A new release branch must be generated at a time when the state of the development branch fully or almost completely meets the requirements corresponding to the new release. At least all the necessary functionality intended for this release is already poured into the develop branch. The functionality intended for the next releases may not be infused. It is even better if the branches for these functionalities wait until the current release branch is detached from the develop branch.

The next release gets its version number only at the moment when a new branch is created for it, but in no case earlier. Up to this point, the development branch contains changes for the “new release”, but until the release branch is separated, it is not known whether this release will have version 0.3, or 1.0, or some other version. The decision is made when creating a new release branch and depends on the project version numbering rules adopted by the project.

Creating a release branch

A release branch is created from a develop branch. Let, for example, the current released release has version 1.1.5, and on the way a new big release full of changes. The develop branch is ready for the “next release”, and we decide that this release will have version 1.2 (and not 1.1.6 or 2.0). In this case, we create a new branch and give it a name corresponding to the new version of the project: We created a new branch, switched to it, and then set the version number (bump version number). In our example, is a fictional script that modifies some files in a working copy by writing a new version to them. (Of course, you can also make these changes manually; I just draw your attention to the fact that some files are changing.) Then we commit with the new version of the project.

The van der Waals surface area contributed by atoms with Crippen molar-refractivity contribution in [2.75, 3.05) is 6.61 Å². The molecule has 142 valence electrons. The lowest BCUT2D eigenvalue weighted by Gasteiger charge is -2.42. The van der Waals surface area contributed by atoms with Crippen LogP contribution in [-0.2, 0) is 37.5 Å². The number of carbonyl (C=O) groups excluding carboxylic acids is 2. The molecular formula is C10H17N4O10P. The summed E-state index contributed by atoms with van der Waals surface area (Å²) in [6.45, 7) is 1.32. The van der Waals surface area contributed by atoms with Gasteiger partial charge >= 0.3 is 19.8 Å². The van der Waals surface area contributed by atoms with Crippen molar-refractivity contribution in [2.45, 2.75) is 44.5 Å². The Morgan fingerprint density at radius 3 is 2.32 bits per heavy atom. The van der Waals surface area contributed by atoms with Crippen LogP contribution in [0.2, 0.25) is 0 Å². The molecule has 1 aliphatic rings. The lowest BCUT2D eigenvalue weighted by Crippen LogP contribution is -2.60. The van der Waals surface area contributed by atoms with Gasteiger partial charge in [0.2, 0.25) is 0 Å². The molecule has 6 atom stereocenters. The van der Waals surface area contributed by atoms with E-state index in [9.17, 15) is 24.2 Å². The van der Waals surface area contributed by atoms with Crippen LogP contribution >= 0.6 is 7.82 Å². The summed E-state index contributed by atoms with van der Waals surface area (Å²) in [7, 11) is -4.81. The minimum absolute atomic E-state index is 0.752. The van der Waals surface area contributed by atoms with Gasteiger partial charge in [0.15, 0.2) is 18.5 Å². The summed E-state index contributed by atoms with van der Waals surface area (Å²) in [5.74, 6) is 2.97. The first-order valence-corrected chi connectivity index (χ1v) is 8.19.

$ git checkout -b release-1.2 develop
Switched to a new branch "release-1.2"
$ ./ 1.2
Files modified successfully, version bumped to 1.2.
$ git commit -a -m "Bumped version number to 1.2"
[release-1.2 74d9424] Bumped version number to 1.2
1 files changed, 1 insertions(+), 1 deletions(-)

This new branch may exist for some time, until the new release is finally ready for release. During this time, corrections of found bugs can be added to this branch (and not to develop). But adding major new changes to this branch is strictly prohibited. They should always flow into the develop branch and wait for the next big release.

Closing a Release Branch

When we decide that the release branch is finally ready for release, we need to do a few things. First of all, the release branch merges into the main branch (I remind you, each commit in master is, by definition, a new release). Further, this commit in master should be tagged so that later on you can easily access any existing version of the product. Finally, changes made to the release branch must be added back to the development branch (develop branch) so that future releases also contain bug fixes.

First two steps in Git: Now the release is published and tagged. Note : if desired, you can also use the -s or -u <key> flags to sign the tag cryptographically.

$ git checkout master
Switched to branch 'master'
$ git merge --no-ff release-1.2
Merge made by recursive.
(Отчёт об изменениях)
$ git tag -a 1.2

To save changes in future releases, we must integrate these changes back into development. We do it like this: This step, in principle, can lead to a merger conflict (it often happens that the cause of the conflict is a change in the version number of the project). If this happens, correct them and issue a commit. Now we have finally finished with the release branch. You can delete it, because we will no longer need it:

$ git checkout develop
Switched to branch 'develop'
$ git merge --no-ff release-1.2
Merge made by recursive.
(Отчёт об изменениях)

$ git branch -d release-1.2
Deleted branch release-1.2 (was ff452fe).

Hotfix branches

May originate from: master
Must merge into: develop and master
Naming convention: hotfix- *